Long Knives lengthen strike range with air-to-ground training
March 19, 2008
FORT HOOD - Part of the Long Knife Brigade's preparations for deploying to Iraq include integrating aerial assets into ground training.
The 1st Cavalry Division's newest unit, the 4th Brigade Combat Team, focused efforts on bringing aviation into its skill set during a training exercise on North Fort Hood's training ranges March 6.
Once properly trained, the brigade's Soldiers can engage enemies, and then call in artillery, attack helicopters and Air Force fighter jets to assist in battle.
The Army has field artillery assets such as forward observers and joint fires observers coordinate with the Air Force to deliver damage on enemy forces and targets.
Additionally, the observers enable ground units to leave the safety net of the artillery's reach, according to Sgt. Christopher Naimo, an Army fire support specialist assigned to Troop B, 1st Squadron, 9th Cavalry Regiment.
"If there's a big dry spot where no hot (artillery) guns can reach," Naimo said, "then the Air Force's close air support can reach those areas."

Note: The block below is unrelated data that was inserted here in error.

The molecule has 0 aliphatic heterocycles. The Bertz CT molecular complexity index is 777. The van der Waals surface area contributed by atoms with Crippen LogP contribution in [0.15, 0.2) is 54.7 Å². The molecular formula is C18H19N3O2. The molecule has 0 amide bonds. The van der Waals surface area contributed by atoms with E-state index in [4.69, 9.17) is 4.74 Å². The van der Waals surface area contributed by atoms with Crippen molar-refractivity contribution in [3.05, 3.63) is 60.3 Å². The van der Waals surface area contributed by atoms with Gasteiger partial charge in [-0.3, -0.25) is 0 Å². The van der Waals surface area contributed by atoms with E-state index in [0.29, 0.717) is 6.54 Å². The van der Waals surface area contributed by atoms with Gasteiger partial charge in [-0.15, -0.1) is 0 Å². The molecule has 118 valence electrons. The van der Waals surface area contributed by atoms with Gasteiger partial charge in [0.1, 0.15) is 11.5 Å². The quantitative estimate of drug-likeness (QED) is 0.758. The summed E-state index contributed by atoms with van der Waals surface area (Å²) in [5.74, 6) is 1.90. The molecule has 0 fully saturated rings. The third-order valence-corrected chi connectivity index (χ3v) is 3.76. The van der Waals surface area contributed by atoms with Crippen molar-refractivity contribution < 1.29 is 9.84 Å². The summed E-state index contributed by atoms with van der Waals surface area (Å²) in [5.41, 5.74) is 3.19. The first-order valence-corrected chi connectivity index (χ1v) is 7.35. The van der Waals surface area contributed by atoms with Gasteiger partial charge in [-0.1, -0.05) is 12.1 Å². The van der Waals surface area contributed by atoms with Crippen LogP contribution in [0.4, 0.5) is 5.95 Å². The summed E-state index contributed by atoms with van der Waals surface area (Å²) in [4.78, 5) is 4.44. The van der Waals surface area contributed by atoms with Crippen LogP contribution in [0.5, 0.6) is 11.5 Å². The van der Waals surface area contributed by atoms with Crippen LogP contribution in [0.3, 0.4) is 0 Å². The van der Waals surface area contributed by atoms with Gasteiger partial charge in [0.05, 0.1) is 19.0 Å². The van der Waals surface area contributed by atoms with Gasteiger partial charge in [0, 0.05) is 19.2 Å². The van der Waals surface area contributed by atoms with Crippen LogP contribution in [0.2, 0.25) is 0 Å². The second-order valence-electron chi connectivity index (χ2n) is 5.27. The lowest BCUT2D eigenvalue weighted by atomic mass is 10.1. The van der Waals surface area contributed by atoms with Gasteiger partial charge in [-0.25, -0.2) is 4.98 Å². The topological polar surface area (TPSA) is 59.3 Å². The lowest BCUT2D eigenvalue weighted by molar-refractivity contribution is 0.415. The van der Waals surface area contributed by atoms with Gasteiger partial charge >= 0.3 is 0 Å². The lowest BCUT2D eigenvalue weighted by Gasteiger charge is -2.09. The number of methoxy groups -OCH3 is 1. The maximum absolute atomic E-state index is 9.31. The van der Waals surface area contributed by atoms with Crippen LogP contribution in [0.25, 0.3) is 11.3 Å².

But getting that support coverage requires first-hand knowledge of how the Air Force does business. While both the Air Force and Army are filled with knowledgeable people, the two services do things differently and speak in different terms. For instance, an Army sergeant is the same pay grade as an Air Force staff sergeant.
The 4th BCT's Fires and Effects Cell, also called the FEC, is the information hub that moves data and orders between the two services.
"This training gives our guys a chance to learn the Air Force's terms and language," said Maj. Brian Flores, the Long Knife Brigade's assistant fire support coordinator. "It's a complicated process to call in fire."
The training will allow the Long Knife Soldiers to interact with their aerial comrades to defeat enemy forces.